The U.S. has had 26 straight months of job creation, the stock market has held on to the 13,000 point for a few weeks and expectations for the coming TV upfront season are practically exuberant. That said, unemployment is high, the economic recovery is anemic, the housing market is still in the doldrums and the threats to global finance system abound.
So what does all this mean for ad agency budgets? In the Association of National Advertisers' sixth "recession"survey (download the PDF here), 248 client-side marketers told the group that marketing budgets will remain largely unchanged -- even though there appears to be some acceptance that things have gotten better since the depths of the downturn in 2009. Similar to people who experienced The Great Depression in the 1930s and made frugality a permanent way of life, marketers have taken lasting lessons from the past few years as well.
While other parts of the agency structure could be squeezed more, the nature of internet advertising being more accountable than other media formats should keep that segment safe. The same is true for analytics and research functions, which are seen as an investment as opposed to an expense, said Bill Duggan, group executive vice president of the ANA, in an interview with AdExchanger.
"Marketers are telling us that they are constantly looking for ways to save more, whether or not we're in a recession or a recovery," Duggan said. "This is the new reality."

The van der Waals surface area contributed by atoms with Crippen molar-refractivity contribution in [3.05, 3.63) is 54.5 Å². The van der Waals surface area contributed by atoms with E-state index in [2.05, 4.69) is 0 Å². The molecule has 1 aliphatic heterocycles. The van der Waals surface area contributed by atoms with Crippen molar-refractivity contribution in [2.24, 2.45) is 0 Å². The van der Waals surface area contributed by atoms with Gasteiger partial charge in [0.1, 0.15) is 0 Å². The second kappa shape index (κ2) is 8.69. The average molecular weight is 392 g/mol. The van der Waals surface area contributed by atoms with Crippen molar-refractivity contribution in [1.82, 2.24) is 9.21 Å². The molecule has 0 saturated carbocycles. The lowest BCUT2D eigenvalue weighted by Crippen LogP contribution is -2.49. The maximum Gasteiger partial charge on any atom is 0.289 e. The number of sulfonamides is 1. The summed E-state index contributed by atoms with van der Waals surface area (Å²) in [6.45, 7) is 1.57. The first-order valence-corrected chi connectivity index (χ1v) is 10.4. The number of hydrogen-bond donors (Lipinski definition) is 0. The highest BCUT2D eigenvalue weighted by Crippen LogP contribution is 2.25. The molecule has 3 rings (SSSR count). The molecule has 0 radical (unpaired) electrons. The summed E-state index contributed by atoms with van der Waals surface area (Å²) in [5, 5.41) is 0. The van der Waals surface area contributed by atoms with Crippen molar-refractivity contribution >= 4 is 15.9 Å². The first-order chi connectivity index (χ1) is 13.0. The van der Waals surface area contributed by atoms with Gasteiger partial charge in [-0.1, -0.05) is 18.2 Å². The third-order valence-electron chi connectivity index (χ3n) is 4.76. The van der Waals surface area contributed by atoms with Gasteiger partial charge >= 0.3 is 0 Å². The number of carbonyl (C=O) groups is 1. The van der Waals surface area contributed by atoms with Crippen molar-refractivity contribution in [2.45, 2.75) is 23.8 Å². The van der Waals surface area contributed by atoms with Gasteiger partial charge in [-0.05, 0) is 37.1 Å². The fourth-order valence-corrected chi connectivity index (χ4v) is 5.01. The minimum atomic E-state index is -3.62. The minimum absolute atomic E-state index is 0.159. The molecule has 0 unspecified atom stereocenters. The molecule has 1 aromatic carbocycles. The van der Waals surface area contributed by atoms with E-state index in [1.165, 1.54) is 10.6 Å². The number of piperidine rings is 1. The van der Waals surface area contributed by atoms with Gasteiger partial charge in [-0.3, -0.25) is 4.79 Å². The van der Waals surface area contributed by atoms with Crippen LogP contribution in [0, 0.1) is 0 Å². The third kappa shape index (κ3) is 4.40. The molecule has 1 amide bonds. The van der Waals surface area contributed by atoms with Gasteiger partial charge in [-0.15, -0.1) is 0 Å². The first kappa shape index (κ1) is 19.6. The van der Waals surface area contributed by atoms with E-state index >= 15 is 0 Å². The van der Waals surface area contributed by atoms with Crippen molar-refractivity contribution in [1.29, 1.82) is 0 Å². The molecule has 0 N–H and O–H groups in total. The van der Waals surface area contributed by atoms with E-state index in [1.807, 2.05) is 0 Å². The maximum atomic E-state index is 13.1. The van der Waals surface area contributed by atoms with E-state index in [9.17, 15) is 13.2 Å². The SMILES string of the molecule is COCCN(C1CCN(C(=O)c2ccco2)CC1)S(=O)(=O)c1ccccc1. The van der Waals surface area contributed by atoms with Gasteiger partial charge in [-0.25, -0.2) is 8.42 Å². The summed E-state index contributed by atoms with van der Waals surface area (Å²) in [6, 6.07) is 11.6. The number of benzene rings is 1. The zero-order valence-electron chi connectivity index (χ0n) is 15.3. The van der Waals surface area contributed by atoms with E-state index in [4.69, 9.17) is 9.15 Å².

"One thing we’ve heard a lot of chatter about is the briefing process," Duggan said. "Agency briefs have been around since the dawn of time and complaints about the expense and length of that process have been around just as long. To many marketers in our surveys, the prevailing view is that briefs are poor and that leads to a lot of rework -- and that adds up to higher agency fees and a lot of waste. Inefficiencies in the briefing process need to be improved."
Most of the marketers surveyed (84 percent) say they still need to keep a tight lid on spending. That's a slight rise from last year 77 percent), suggesting that marketers may have found that after years of thrift, the continued ability to wring out more savings is becoming more challenging.
Case in point, less than half say they want to reduce campaign budgets, suggesting that the actual work still commands support. And only 36 percent want to cut back on new projects. However, agencies will be doing more of it from their own desks, as 68 percent of marketers said they want to restrict travel and related expenses.
"I think that you're going to see more mobile video conferencing and webinars, which allow for that personal touch that marketers and agencies want, but without the hotel, airline, food and other expenses that go into those communications," Duggan said.
By David Kaplan